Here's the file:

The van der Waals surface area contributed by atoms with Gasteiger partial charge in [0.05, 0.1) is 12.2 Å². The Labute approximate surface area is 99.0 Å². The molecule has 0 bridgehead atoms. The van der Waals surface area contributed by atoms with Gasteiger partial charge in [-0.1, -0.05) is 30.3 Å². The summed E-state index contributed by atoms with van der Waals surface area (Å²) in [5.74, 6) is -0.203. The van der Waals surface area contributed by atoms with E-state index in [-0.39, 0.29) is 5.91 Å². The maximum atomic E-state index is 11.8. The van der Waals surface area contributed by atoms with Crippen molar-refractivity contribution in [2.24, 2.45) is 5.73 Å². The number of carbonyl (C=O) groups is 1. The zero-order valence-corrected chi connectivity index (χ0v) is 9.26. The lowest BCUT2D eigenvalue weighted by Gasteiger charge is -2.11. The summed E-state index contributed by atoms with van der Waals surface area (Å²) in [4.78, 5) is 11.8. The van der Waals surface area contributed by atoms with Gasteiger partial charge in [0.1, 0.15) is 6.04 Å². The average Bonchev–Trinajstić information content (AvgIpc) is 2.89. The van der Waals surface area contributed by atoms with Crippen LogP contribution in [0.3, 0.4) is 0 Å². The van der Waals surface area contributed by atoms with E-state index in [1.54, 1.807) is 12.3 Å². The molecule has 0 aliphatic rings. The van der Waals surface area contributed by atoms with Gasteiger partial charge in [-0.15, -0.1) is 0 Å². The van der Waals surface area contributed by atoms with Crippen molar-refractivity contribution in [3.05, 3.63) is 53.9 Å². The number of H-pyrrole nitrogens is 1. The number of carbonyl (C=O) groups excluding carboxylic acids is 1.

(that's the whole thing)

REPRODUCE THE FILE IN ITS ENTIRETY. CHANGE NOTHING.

The van der Waals surface area contributed by atoms with Gasteiger partial charge in [0.05, 0.1) is 12.2 Å². The Labute approximate surface area is 99.0 Å². The molecule has 0 bridgehead atoms. The van der Waals surface area contributed by atoms with Gasteiger partial charge in [-0.1, -0.05) is 30.3 Å². The summed E-state index contributed by atoms with van der Waals surface area (Å²) in [5.74, 6) is -0.203. The van der Waals surface area contributed by atoms with E-state index in [-0.39, 0.29) is 5.91 Å². The maximum atomic E-state index is 11.8. The van der Waals surface area contributed by atoms with Crippen molar-refractivity contribution in [2.24, 2.45) is 5.73 Å². The number of carbonyl (C=O) groups is 1. The zero-order valence-corrected chi connectivity index (χ0v) is 9.26. The lowest BCUT2D eigenvalue weighted by Gasteiger charge is -2.11. The summed E-state index contributed by atoms with van der Waals surface area (Å²) in [4.78, 5) is 11.8. The van der Waals surface area contributed by atoms with Gasteiger partial charge in [0.1, 0.15) is 6.04 Å². The average Bonchev–Trinajstić information content (AvgIpc) is 2.89. The van der Waals surface area contributed by atoms with Crippen LogP contribution in [0.3, 0.4) is 0 Å². The van der Waals surface area contributed by atoms with E-state index in [1.54, 1.807) is 12.3 Å². The molecule has 0 aliphatic rings. The van der Waals surface area contributed by atoms with Gasteiger partial charge in [-0.15, -0.1) is 0 Å². The van der Waals surface area contributed by atoms with Crippen molar-refractivity contribution in [3.05, 3.63) is 53.9 Å². The number of H-pyrrole nitrogens is 1. The number of carbonyl (C=O) groups excluding carboxylic acids is 1.